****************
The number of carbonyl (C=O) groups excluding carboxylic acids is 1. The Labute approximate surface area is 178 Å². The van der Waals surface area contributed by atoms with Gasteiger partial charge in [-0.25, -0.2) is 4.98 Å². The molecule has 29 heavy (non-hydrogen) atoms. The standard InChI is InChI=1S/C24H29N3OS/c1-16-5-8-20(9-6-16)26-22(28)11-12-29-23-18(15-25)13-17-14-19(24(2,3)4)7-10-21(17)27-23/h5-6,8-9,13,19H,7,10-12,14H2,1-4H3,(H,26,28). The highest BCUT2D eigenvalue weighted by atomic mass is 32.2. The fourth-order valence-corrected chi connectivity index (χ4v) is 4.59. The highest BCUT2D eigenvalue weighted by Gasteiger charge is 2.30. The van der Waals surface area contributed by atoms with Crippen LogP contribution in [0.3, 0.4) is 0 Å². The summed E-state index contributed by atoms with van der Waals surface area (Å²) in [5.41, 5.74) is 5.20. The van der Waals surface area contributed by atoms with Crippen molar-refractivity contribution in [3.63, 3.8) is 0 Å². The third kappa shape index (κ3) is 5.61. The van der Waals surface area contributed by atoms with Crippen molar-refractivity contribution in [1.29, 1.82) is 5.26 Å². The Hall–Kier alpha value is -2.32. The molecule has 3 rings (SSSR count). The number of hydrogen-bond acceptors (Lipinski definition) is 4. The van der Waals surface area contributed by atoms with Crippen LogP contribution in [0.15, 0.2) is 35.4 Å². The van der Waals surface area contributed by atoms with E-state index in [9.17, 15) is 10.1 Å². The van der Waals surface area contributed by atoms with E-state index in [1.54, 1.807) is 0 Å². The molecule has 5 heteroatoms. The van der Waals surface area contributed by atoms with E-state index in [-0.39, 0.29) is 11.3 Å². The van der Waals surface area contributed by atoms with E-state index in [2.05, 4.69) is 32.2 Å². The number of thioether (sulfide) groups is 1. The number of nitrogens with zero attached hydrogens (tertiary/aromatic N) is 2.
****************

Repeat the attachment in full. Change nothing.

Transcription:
The number of carbonyl (C=O) groups excluding carboxylic acids is 1. The Labute approximate surface area is 178 Å². The van der Waals surface area contributed by atoms with Gasteiger partial charge in [-0.25, -0.2) is 4.98 Å². The molecule has 29 heavy (non-hydrogen) atoms. The standard InChI is InChI=1S/C24H29N3OS/c1-16-5-8-20(9-6-16)26-22(28)11-12-29-23-18(15-25)13-17-14-19(24(2,3)4)7-10-21(17)27-23/h5-6,8-9,13,19H,7,10-12,14H2,1-4H3,(H,26,28). The highest BCUT2D eigenvalue weighted by atomic mass is 32.2. The fourth-order valence-corrected chi connectivity index (χ4v) is 4.59. The highest BCUT2D eigenvalue weighted by Gasteiger charge is 2.30. The van der Waals surface area contributed by atoms with Crippen LogP contribution in [0.3, 0.4) is 0 Å². The summed E-state index contributed by atoms with van der Waals surface area (Å²) in [5.41, 5.74) is 5.20. The van der Waals surface area contributed by atoms with Crippen molar-refractivity contribution in [3.63, 3.8) is 0 Å². The third kappa shape index (κ3) is 5.61. The van der Waals surface area contributed by atoms with Crippen molar-refractivity contribution in [1.29, 1.82) is 5.26 Å². The Hall–Kier alpha value is -2.32. The molecule has 3 rings (SSSR count). The number of hydrogen-bond acceptors (Lipinski definition) is 4. The van der Waals surface area contributed by atoms with Crippen LogP contribution in [0.15, 0.2) is 35.4 Å². The van der Waals surface area contributed by atoms with E-state index in [9.17, 15) is 10.1 Å². The van der Waals surface area contributed by atoms with E-state index in [1.54, 1.807) is 0 Å². The molecule has 5 heteroatoms. The van der Waals surface area contributed by atoms with E-state index in [-0.39, 0.29) is 11.3 Å². The van der Waals surface area contributed by atoms with E-state index in [2.05, 4.69) is 32.2 Å². The number of thioether (sulfide) groups is 1. The number of nitrogens with zero attached hydrogens (tertiary/aromatic N) is 2.